Innovation and adaptation are crucial for car dealers to navigate today’s auto market. But every time retailers acclimate to their industry’s evolution, something new comes along to shake their confidence, whether that be digital retail, limited inventory, new technology or record-high prices.
On this episode of Inside Automotive, hosts Shyann Malone and Jim Fitzpatrick sit down with Andy Wright, the managing partner of Vinart Dealerships. Wright has been at the forefront of adopting new tools and strategies in the car business and has witnessed firsthand how adaptability can make or break a dealership’s long-term success. Now, he joins the show to discuss the challenges he sees facing car dealers in the coming months.
1. Vehicle pricing remains an obstinate challenge to both dealers and consumers, but Wright believes the market pendulum will swing back toward cheaper deals in the near future.
2. The electric vehicle market is largely comprised of early adopters who have traditionally favored Tesla over other brands, meaning that OEMs will need to attract consumers from other demographics to sell their products.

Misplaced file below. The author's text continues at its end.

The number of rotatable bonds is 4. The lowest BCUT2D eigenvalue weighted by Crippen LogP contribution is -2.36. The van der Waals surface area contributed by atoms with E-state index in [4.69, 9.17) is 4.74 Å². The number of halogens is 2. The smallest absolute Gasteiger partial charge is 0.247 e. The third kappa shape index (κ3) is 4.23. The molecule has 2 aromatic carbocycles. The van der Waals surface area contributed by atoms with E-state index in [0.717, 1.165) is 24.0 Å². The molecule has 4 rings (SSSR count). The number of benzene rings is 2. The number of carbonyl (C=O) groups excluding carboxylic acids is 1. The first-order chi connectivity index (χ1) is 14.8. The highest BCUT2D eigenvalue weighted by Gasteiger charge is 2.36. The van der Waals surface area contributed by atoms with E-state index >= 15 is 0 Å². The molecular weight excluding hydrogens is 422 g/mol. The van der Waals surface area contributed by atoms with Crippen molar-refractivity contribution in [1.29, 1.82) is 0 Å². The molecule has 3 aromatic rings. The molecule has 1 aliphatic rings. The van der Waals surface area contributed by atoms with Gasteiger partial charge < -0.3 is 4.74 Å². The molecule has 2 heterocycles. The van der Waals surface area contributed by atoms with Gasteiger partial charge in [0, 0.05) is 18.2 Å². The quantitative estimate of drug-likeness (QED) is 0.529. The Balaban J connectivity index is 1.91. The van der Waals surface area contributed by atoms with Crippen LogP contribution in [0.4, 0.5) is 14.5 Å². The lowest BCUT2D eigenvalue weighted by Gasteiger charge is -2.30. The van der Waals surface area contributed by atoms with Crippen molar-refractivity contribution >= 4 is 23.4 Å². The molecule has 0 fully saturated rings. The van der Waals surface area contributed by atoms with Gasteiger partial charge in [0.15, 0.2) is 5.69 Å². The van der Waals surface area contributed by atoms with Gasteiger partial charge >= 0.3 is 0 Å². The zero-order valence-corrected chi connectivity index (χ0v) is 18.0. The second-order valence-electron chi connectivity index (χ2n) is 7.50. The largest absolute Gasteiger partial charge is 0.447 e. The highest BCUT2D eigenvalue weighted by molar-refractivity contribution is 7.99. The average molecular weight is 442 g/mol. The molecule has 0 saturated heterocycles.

3. Momentum will need to increase in the EV market soon, whether by solving customer pain points such as charging infrastructure and range anxiety, or by addressing the high prices of battery-powered cars; otherwise, car dealers will face overcrowded inventories of vehicles they are unable to maintain.
4. Car dealers should expect challenges in the coming months since the economic headwinds resulting from the COVID pandemic have yet to dissipate. The United Auto Workers union strike could heavily disrupt new vehicle production and result in the return of shortages. This could also cause prices to skyrocket even higher than they are now, suppressing sales even more.
5. It is not clear how those challenges will manifest themselves, but car dealers can still expect to see a strong post-pandemic market in the coming months.
"As [electric vehicles] get built and they get to dealer lots, we have to see these things start to move at much quicker rates because dealers are going to be struggling here in a real big-time way with the carrying costs associated with having these EVs in inventory at floor plan rates of 6-7.5%." — Andy Wright